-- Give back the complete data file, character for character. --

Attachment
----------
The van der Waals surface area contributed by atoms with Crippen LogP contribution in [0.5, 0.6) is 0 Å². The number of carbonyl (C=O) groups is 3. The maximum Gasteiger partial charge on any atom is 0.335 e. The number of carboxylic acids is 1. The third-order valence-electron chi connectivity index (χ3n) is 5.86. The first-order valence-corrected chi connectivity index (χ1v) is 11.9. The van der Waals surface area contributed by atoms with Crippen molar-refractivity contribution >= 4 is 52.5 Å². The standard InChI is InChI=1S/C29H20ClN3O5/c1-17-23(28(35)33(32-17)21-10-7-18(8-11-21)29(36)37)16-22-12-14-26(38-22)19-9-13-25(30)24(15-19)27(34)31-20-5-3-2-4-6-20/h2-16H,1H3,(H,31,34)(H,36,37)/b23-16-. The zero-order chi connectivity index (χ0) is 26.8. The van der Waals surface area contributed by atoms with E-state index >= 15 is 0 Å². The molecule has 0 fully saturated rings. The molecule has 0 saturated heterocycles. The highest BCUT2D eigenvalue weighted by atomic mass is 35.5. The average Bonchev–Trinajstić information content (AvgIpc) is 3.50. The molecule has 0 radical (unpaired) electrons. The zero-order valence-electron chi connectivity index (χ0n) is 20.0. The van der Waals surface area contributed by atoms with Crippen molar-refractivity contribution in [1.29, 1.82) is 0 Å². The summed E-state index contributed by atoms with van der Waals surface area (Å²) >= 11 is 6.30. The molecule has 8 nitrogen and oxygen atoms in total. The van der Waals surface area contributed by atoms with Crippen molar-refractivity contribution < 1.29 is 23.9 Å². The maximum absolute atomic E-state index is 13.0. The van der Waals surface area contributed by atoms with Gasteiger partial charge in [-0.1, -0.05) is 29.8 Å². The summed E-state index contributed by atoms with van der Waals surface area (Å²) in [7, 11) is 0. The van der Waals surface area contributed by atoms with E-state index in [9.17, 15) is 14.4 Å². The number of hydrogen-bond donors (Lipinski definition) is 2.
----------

The van der Waals surface area contributed by atoms with Crippen LogP contribution in [0.5, 0.6) is 0 Å². The number of carbonyl (C=O) groups is 3. The maximum Gasteiger partial charge on any atom is 0.335 e. The number of carboxylic acids is 1. The third-order valence-electron chi connectivity index (χ3n) is 5.86. The first-order valence-corrected chi connectivity index (χ1v) is 11.9. The van der Waals surface area contributed by atoms with Crippen molar-refractivity contribution >= 4 is 52.5 Å². The standard InChI is InChI=1S/C29H20ClN3O5/c1-17-23(28(35)33(32-17)21-10-7-18(8-11-21)29(36)37)16-22-12-14-26(38-22)19-9-13-25(30)24(15-19)27(34)31-20-5-3-2-4-6-20/h2-16H,1H3,(H,31,34)(H,36,37)/b23-16-. The zero-order chi connectivity index (χ0) is 26.8. The van der Waals surface area contributed by atoms with E-state index >= 15 is 0 Å². The molecule has 0 fully saturated rings. The molecule has 0 saturated heterocycles. The highest BCUT2D eigenvalue weighted by atomic mass is 35.5. The average Bonchev–Trinajstić information content (AvgIpc) is 3.50. The molecule has 0 radical (unpaired) electrons. The zero-order valence-electron chi connectivity index (χ0n) is 20.0. The van der Waals surface area contributed by atoms with Crippen molar-refractivity contribution in [1.29, 1.82) is 0 Å². The summed E-state index contributed by atoms with van der Waals surface area (Å²) >= 11 is 6.30. The molecule has 8 nitrogen and oxygen atoms in total. The van der Waals surface area contributed by atoms with Crippen molar-refractivity contribution < 1.29 is 23.9 Å². The maximum absolute atomic E-state index is 13.0. The van der Waals surface area contributed by atoms with Gasteiger partial charge in [-0.1, -0.05) is 29.8 Å². The summed E-state index contributed by atoms with van der Waals surface area (Å²) in [7, 11) is 0. The van der Waals surface area contributed by atoms with E-state index in [9.17, 15) is 14.4 Å². The number of hydrogen-bond donors (Lipinski definition) is 2.